Consumer spending increases amid demand for holidays and cars

There was no slowdown in Irish consumer spending last month, new figures indicate.
Sales of big ticket items such as holidays and cars experienced a particular boost, a ccording to the latest Visa Europe Consumer Spending Index.


Internet shopping sales also improved at a strong pace but there was an even bigger rise in the number of high street transactions in January compared to the previous month.
Philip Konopik, country manager, Ireland, Visa Europe, said: “The year-on-year increase in consumer spending during January is a very positive performance, particularly as it builds on growth through 2015.
“It is reflective of the improvement in overall consumer confidence, particularly in terms of sales of big ticket items like cars and holidays in January. The real highlight is that all sectors in the economy benefited from the rise in consumer spending.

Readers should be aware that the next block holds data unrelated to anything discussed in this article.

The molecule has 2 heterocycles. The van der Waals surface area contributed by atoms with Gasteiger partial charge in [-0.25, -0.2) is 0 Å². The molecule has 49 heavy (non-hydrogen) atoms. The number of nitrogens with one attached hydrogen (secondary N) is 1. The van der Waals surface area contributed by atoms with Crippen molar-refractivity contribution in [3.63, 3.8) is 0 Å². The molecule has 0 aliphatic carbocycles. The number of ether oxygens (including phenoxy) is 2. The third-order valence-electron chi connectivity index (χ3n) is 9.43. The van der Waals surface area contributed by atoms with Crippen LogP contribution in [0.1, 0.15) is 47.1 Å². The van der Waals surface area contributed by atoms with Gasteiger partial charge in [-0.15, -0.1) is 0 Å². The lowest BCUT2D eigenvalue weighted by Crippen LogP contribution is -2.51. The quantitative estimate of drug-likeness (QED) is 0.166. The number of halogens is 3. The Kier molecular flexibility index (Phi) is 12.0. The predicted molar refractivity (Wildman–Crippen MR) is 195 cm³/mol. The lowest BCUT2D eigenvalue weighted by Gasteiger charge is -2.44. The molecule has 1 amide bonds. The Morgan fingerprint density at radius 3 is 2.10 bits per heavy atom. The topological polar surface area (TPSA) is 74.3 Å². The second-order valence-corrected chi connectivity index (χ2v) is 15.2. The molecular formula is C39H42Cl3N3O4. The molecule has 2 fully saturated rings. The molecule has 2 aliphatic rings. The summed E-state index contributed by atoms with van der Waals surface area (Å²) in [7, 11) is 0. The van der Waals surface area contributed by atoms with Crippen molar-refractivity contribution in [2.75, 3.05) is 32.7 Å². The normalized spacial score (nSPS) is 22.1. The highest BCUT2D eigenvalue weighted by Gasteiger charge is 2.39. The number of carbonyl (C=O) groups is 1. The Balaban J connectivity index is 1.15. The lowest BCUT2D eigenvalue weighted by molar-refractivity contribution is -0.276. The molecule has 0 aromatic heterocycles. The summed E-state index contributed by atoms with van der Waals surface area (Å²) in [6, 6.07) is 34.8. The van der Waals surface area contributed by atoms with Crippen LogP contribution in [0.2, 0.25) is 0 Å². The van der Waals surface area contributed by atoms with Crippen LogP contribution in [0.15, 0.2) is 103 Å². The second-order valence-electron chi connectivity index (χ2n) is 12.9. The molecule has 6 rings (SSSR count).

“The high street was a key beneficiary, with the second highest level of growth in face-to-face spending recorded since we launched the Consumer Spending Index.”
Consumer spending has been helped by higher wages and reduced levels of unemployment, the index said.
Recreation and culture reported the fastest increases – up 14.7% – a new record boosted by holiday bookings by consumers keen to beat the January blues.
Spending in the hotels, restaurants and bars category also jumped by 12.2%.
The transport and communication sector saw a 7.8% growth, with car sales proving to be a key factor.
Andrew Harker, senior economist at Markit said: “The start of 2016 showed no let-up in consumer spending following the Christmas holidays as the Visa Europe Irish Consumer Spending Index signalled a further substantial upturn in household expenditure.
“The rate of growth even quickened from that seen at the end of last year, with consumers happy to spend on going out, as well as on big ticket items. Strong consumer confidence and falling unemployment suggest that there is little prospect of a slowdown in growth in the near-term at least.”